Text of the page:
A medical condition broadly includes all diseases, lesions, and disorders. Medical conditions vary greatly in their impact on life expectancy. Well-controlled hypertension may have a negligible impact, while more serious medical conditions, such as cancer, can greatly impact life expectancy. While all the various general medical conditions impacting life expectancy are simply too numerous to list here, a few examples of general medical conditions can be found below:

Heart Disease
The No. 1 killer of Americans, according to the Centers for Disease Control and Prevention, is heart disease. Coronary artery disease, heart attack, and congestive heart failure are conditions that all carry elevated mortality rates. 

Coronary artery disease is a chronic condition that occurs as one or more of the coronary arteries become partially obstructed by atherosclerotic plaques. If the coronary arteries are occluded, the supply to the heart becomes insufficient and the cardiac output cannot increase to satisfy the need in blood and oxygen of the tissues.  When a coronary vessel becomes completely occluded by a clot, the area supplied by this particular vessel is deprived of blood and oxygen. The muscle cells rapidly die and a necrosis occurs in this territory: this is myocardial infarction (heart attack). The short and long-term prognosis of a myocardial infarction depends on the size of the necrotic area. Congestive heart failure (CHF), develops when your ventricles cannot pump blood in sufficient volume. Blood and other fluids back up inside your lungs, abdomen, liver, and lower body. This may happen when the heart muscle itself is weaker than normal or when there is a defect in the heart that prevents blood from getting out into the circulation.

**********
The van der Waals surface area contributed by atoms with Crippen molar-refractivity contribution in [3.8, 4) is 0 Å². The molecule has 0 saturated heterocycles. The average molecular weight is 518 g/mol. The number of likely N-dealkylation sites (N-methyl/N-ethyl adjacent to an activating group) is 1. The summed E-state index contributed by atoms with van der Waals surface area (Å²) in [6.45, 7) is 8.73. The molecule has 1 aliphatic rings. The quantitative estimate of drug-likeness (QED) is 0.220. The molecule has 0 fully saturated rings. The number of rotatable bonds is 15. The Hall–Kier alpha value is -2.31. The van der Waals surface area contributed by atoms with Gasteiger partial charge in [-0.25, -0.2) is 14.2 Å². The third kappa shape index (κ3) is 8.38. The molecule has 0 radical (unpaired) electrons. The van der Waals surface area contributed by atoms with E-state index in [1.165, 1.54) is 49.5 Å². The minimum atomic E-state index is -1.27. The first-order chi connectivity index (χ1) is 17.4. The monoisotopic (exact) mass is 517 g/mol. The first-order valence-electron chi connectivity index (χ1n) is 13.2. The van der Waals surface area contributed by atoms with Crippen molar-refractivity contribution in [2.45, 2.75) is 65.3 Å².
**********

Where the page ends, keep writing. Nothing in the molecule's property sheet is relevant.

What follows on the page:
Cancer
According to the American Cancer Society, Cancer is the second most common cause of death in the US and accounts for nearly 1 of every 4 deaths. Life expectancy in cancer varies greatly depending on the type of cancer and the stage of progression at which it is found. Cancer is a class of diseases characterized by out-of-control cell growth. There are over 100 different types of cancer, and each is classified by the type of cell that is initially affected. Cancer harms the body when altered cells divide uncontrollably to form lumps or masses of tissue called tumors. Tumors can grow and interfere with the digestive, nervous, and circulatory systems, and they can release hormones that alter body function. Tumors that stay in one spot and demonstrate limited growth are generally considered to be benign. Cancerous tumors are malignant, which means they can spread into, or invade, nearby tissues. In addition, as these grow, some cancer cells can break off and travel to distant places in the body through the blood or the lymph system and form new tumors far from the original tumor. When a tumor successfully spreads to other parts of the body and grows, invading and destroying other healthy tissues, it is said to have metastasized. Metastatic cancer is typically associated with very high mortality rates.

Smoking & COPD